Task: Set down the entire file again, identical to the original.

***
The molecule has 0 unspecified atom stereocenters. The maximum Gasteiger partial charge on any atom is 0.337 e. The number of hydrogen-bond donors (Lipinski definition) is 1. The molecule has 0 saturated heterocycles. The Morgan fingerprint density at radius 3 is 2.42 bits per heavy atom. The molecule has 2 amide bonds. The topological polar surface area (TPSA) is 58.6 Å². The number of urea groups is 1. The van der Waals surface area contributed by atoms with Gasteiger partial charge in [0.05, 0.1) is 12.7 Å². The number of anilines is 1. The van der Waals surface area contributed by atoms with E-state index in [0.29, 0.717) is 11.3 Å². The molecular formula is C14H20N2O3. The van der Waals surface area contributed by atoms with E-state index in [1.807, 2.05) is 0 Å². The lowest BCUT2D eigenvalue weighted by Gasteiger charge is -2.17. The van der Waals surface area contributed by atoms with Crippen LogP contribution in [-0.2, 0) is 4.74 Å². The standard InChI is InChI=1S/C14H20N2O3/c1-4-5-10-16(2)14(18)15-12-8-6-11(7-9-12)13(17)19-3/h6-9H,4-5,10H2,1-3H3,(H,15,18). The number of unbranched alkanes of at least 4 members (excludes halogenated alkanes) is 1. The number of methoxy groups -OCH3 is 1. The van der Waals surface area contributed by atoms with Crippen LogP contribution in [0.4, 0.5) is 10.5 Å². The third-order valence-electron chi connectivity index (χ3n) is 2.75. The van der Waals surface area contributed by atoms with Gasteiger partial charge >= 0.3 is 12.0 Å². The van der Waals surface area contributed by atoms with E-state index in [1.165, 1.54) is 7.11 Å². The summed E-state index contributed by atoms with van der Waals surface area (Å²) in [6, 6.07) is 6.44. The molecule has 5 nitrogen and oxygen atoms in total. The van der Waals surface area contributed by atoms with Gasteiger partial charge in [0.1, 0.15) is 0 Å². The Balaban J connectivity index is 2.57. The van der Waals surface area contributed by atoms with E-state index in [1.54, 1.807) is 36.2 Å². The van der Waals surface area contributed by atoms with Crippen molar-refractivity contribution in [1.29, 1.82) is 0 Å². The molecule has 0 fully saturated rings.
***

The molecule has 0 unspecified atom stereocenters. The maximum Gasteiger partial charge on any atom is 0.337 e. The number of hydrogen-bond donors (Lipinski definition) is 1. The molecule has 0 saturated heterocycles. The Morgan fingerprint density at radius 3 is 2.42 bits per heavy atom. The molecule has 2 amide bonds. The topological polar surface area (TPSA) is 58.6 Å². The number of urea groups is 1. The van der Waals surface area contributed by atoms with Gasteiger partial charge in [0.05, 0.1) is 12.7 Å². The number of anilines is 1. The van der Waals surface area contributed by atoms with E-state index in [0.29, 0.717) is 11.3 Å². The molecular formula is C14H20N2O3. The van der Waals surface area contributed by atoms with E-state index in [1.807, 2.05) is 0 Å². The lowest BCUT2D eigenvalue weighted by Gasteiger charge is -2.17. The van der Waals surface area contributed by atoms with Crippen LogP contribution in [-0.2, 0) is 4.74 Å². The standard InChI is InChI=1S/C14H20N2O3/c1-4-5-10-16(2)14(18)15-12-8-6-11(7-9-12)13(17)19-3/h6-9H,4-5,10H2,1-3H3,(H,15,18). The number of unbranched alkanes of at least 4 members (excludes halogenated alkanes) is 1. The number of methoxy groups -OCH3 is 1. The van der Waals surface area contributed by atoms with Crippen LogP contribution in [0.4, 0.5) is 10.5 Å². The third-order valence-electron chi connectivity index (χ3n) is 2.75. The van der Waals surface area contributed by atoms with Gasteiger partial charge >= 0.3 is 12.0 Å². The van der Waals surface area contributed by atoms with E-state index in [1.165, 1.54) is 7.11 Å². The summed E-state index contributed by atoms with van der Waals surface area (Å²) in [6, 6.07) is 6.44. The molecule has 5 nitrogen and oxygen atoms in total. The van der Waals surface area contributed by atoms with Gasteiger partial charge in [0.1, 0.15) is 0 Å². The Balaban J connectivity index is 2.57. The van der Waals surface area contributed by atoms with E-state index in [1.54, 1.807) is 36.2 Å². The van der Waals surface area contributed by atoms with Crippen molar-refractivity contribution in [1.29, 1.82) is 0 Å². The molecule has 0 fully saturated rings.